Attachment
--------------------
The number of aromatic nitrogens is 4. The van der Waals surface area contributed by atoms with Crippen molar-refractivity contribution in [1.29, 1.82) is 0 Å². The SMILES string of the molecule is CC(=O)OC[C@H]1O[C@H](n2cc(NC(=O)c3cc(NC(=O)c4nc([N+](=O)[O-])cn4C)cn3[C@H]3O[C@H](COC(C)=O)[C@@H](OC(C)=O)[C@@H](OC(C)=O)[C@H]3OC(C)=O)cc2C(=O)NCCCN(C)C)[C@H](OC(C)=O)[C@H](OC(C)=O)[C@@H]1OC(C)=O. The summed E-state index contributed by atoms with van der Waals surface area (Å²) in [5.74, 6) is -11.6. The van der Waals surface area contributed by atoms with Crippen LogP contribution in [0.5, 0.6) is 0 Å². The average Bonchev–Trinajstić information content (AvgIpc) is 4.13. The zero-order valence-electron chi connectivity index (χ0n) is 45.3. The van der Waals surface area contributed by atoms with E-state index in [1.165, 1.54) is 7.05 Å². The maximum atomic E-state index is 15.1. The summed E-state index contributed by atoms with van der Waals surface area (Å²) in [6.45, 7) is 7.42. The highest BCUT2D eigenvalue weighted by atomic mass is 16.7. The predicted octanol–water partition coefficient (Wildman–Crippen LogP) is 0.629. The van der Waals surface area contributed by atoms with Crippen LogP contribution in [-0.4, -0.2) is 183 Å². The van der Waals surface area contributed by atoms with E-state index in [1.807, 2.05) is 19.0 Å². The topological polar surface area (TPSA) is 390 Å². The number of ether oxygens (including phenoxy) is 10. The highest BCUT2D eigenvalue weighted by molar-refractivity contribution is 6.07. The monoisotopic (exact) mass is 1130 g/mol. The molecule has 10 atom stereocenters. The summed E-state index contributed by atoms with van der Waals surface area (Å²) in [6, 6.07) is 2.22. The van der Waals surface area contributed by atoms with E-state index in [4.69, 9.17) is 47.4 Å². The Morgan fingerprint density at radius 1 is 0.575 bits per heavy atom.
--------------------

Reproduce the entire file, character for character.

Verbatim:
The number of aromatic nitrogens is 4. The van der Waals surface area contributed by atoms with Crippen molar-refractivity contribution in [1.29, 1.82) is 0 Å². The SMILES string of the molecule is CC(=O)OC[C@H]1O[C@H](n2cc(NC(=O)c3cc(NC(=O)c4nc([N+](=O)[O-])cn4C)cn3[C@H]3O[C@H](COC(C)=O)[C@@H](OC(C)=O)[C@@H](OC(C)=O)[C@H]3OC(C)=O)cc2C(=O)NCCCN(C)C)[C@H](OC(C)=O)[C@H](OC(C)=O)[C@@H]1OC(C)=O. The summed E-state index contributed by atoms with van der Waals surface area (Å²) in [5.74, 6) is -11.6. The van der Waals surface area contributed by atoms with Crippen LogP contribution in [0.5, 0.6) is 0 Å². The average Bonchev–Trinajstić information content (AvgIpc) is 4.13. The zero-order valence-electron chi connectivity index (χ0n) is 45.3. The van der Waals surface area contributed by atoms with E-state index in [1.165, 1.54) is 7.05 Å². The maximum atomic E-state index is 15.1. The summed E-state index contributed by atoms with van der Waals surface area (Å²) in [6.45, 7) is 7.42. The highest BCUT2D eigenvalue weighted by atomic mass is 16.7. The predicted octanol–water partition coefficient (Wildman–Crippen LogP) is 0.629. The van der Waals surface area contributed by atoms with Crippen LogP contribution in [-0.4, -0.2) is 183 Å². The van der Waals surface area contributed by atoms with E-state index in [1.807, 2.05) is 19.0 Å². The topological polar surface area (TPSA) is 390 Å². The number of ether oxygens (including phenoxy) is 10. The highest BCUT2D eigenvalue weighted by molar-refractivity contribution is 6.07. The monoisotopic (exact) mass is 1130 g/mol. The molecule has 10 atom stereocenters. The summed E-state index contributed by atoms with van der Waals surface area (Å²) in [6, 6.07) is 2.22. The van der Waals surface area contributed by atoms with E-state index in [4.69, 9.17) is 47.4 Å². The Morgan fingerprint density at radius 1 is 0.575 bits per heavy atom.